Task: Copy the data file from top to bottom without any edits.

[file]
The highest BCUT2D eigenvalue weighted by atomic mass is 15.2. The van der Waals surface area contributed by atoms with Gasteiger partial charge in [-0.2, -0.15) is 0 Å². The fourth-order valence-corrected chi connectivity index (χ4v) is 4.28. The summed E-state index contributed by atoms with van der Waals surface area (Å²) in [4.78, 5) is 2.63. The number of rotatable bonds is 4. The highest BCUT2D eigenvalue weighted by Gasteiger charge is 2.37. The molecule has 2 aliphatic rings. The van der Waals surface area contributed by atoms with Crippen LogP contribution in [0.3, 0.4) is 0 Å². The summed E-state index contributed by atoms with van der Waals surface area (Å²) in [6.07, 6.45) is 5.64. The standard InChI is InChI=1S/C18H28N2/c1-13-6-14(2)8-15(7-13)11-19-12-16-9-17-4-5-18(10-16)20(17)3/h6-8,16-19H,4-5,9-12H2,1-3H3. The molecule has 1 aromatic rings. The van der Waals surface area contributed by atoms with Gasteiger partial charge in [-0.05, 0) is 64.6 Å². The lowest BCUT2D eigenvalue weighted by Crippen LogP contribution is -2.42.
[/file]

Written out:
The highest BCUT2D eigenvalue weighted by atomic mass is 15.2. The van der Waals surface area contributed by atoms with Gasteiger partial charge in [-0.2, -0.15) is 0 Å². The fourth-order valence-corrected chi connectivity index (χ4v) is 4.28. The summed E-state index contributed by atoms with van der Waals surface area (Å²) in [4.78, 5) is 2.63. The number of rotatable bonds is 4. The highest BCUT2D eigenvalue weighted by Gasteiger charge is 2.37. The molecule has 2 aliphatic rings. The van der Waals surface area contributed by atoms with Crippen LogP contribution in [0.3, 0.4) is 0 Å². The summed E-state index contributed by atoms with van der Waals surface area (Å²) in [6.07, 6.45) is 5.64. The standard InChI is InChI=1S/C18H28N2/c1-13-6-14(2)8-15(7-13)11-19-12-16-9-17-4-5-18(10-16)20(17)3/h6-8,16-19H,4-5,9-12H2,1-3H3. The molecule has 1 aromatic rings. The van der Waals surface area contributed by atoms with Gasteiger partial charge in [-0.05, 0) is 64.6 Å². The lowest BCUT2D eigenvalue weighted by Crippen LogP contribution is -2.42.